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I don't know if there are enough dialysis patients with hyperphosphatemia, high levels of phosphorus in the blood, to propel Keryx Biopharmaceuticals' (Nasdaq: KERX ) Zerenex to blockbuster status, but the data from a phase 3 trial released today sure look good enough to get it on the market.
Keryx's shares opened up just 7% on the news, but the fairly muted response is likely because of the stellar run the stock has already had this year; shares are more than double where they were at the beginning of the year.
In the trial, patients taking six or eight pills a day were able to reduce their phosphorous levels by 25% to 28.8% after taking the drug for 28 days. The trial was conducted under a Special Protocol Assessment (SPA) with the Food and Drug Administration, so the agency shouldn't have any problems with trial design.
Six or eight pills a day may seem like a lot, but Genzyme's (Nasdaq: GENZ ) Renagel and Renvela require nine or 10 doses to get patients' phosphorus levels under control. Drugmakers are always trying to decrease dosing because it's more convenient for patients. Just yesterday, Merck (NYSE: MRK ) released data for a trial testing its HIV drug Isentress once a day instead of the current twice-daily formula. And Amylin Pharmaceuticals (Nasdaq: AMLN ) and Eli Lilly (NYSE: LLY ) probably have the most extreme example with their twice-daily Byetta injections getting down to just one shot a week for the extended-release formulation called Bydureon.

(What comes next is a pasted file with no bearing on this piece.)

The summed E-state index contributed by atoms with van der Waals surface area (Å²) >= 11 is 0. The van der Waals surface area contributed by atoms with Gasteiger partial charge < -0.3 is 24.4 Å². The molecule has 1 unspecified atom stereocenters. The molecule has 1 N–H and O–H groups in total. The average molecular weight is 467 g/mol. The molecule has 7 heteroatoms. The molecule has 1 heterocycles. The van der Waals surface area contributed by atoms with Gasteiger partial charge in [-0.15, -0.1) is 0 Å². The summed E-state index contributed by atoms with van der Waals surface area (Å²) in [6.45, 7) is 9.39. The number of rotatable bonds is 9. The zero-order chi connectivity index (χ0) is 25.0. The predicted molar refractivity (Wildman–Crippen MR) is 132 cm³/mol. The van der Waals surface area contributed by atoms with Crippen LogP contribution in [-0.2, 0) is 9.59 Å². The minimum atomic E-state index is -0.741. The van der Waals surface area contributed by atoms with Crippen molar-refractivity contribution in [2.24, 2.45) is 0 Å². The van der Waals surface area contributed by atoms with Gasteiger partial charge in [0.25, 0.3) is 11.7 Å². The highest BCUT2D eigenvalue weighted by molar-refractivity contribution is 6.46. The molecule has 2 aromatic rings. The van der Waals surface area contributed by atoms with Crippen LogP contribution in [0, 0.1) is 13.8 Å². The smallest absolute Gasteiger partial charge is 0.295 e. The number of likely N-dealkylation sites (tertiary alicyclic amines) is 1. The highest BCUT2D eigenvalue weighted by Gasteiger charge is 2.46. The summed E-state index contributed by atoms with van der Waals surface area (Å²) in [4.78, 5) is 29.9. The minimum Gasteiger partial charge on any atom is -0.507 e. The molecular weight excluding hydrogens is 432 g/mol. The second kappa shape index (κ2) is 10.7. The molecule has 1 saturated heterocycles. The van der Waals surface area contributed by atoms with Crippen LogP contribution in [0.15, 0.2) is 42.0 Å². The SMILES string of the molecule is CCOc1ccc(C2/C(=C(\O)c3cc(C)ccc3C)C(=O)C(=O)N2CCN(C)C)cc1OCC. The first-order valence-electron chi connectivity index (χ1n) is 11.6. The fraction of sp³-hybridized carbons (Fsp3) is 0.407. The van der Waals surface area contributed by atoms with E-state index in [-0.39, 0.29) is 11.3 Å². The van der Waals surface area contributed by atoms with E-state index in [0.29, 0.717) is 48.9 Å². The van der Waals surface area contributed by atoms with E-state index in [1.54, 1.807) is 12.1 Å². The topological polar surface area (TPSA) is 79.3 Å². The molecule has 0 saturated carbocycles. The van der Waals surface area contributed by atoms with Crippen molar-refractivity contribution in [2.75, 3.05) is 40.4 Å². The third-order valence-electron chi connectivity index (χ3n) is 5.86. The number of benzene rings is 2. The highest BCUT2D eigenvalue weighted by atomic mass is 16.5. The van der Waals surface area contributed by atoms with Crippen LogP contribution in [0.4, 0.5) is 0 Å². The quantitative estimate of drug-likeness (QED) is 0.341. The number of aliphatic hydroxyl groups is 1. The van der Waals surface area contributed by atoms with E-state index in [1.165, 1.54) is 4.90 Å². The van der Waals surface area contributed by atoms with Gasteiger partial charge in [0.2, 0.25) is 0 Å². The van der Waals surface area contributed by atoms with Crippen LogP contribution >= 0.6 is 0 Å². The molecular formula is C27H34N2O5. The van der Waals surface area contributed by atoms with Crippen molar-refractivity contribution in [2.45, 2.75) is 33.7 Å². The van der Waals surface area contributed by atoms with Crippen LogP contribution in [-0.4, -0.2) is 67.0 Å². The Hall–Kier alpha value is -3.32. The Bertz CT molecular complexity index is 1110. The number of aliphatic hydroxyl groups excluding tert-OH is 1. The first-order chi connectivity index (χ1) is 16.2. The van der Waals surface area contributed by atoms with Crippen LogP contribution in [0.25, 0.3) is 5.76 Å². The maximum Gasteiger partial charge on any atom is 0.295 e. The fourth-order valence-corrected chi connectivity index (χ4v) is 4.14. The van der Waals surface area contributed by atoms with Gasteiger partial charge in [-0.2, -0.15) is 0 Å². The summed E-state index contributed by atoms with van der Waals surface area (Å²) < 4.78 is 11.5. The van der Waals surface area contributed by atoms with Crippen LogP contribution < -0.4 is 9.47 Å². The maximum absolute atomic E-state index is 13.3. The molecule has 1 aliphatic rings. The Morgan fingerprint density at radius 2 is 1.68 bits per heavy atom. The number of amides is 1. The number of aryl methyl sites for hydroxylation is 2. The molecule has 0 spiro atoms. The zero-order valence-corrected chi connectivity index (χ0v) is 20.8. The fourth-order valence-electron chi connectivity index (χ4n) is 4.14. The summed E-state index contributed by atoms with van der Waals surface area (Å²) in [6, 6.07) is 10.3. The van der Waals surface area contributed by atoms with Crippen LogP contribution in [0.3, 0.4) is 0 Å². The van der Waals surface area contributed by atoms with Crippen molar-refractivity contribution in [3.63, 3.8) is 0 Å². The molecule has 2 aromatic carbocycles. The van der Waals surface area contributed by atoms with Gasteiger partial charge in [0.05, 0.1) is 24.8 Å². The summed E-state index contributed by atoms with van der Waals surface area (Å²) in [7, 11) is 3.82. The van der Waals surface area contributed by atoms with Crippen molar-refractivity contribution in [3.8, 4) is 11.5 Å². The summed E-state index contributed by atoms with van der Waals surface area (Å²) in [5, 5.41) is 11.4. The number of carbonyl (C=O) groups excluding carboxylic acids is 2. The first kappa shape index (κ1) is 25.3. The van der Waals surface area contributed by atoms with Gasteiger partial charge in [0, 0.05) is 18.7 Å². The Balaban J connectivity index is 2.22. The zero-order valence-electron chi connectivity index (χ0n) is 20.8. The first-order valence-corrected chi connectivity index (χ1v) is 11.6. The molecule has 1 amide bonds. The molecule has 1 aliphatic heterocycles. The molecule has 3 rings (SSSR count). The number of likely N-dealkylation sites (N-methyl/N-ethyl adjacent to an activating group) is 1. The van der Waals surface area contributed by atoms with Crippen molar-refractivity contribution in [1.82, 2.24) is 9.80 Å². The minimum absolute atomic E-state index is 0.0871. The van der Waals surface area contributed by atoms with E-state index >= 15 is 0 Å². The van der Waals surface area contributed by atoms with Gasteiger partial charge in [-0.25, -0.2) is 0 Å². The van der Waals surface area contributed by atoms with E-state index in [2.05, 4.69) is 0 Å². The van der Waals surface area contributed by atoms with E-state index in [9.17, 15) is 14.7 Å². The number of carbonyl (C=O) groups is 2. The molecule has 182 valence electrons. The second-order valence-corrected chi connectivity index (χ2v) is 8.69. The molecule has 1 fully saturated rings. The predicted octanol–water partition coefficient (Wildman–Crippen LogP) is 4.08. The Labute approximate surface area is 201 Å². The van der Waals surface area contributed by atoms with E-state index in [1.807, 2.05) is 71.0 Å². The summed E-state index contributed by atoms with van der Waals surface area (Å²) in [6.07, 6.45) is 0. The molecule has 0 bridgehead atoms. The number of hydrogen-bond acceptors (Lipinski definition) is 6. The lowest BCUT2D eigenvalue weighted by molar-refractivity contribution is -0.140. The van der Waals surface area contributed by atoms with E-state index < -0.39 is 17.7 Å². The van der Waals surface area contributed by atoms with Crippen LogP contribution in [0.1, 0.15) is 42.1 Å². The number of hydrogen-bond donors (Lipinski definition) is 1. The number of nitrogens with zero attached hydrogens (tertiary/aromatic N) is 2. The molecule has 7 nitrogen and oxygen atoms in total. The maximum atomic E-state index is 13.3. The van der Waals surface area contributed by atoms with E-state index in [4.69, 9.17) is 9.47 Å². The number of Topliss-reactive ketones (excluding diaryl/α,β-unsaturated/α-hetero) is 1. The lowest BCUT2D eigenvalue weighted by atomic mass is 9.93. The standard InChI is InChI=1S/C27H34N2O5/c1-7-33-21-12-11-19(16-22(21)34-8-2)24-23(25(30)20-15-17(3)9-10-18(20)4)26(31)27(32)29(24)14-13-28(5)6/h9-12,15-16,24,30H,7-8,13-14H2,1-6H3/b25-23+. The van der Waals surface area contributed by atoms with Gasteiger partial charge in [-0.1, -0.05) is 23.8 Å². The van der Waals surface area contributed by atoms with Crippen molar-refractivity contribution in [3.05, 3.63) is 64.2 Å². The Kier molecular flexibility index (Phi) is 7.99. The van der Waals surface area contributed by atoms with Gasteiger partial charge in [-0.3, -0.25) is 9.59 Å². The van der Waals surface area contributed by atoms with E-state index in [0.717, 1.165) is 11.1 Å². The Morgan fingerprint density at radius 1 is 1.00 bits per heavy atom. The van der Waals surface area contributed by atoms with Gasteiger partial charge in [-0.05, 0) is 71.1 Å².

The more convenient dosing should help Keryx take market share away from Renagel and Renvela, which racked up just over $700 million in sales last year. But investors are going to have to wait awhile to see the revenue coming in. Keryx still needs to complete a long-term safety trial that isn't fully enrolled yet. The trial requires a year of dosing, so it'll be 2012 before Keryx will be able to submit a marketing application to the FDA.
At least it should be easier to sign up those patients now that we know the drug works.
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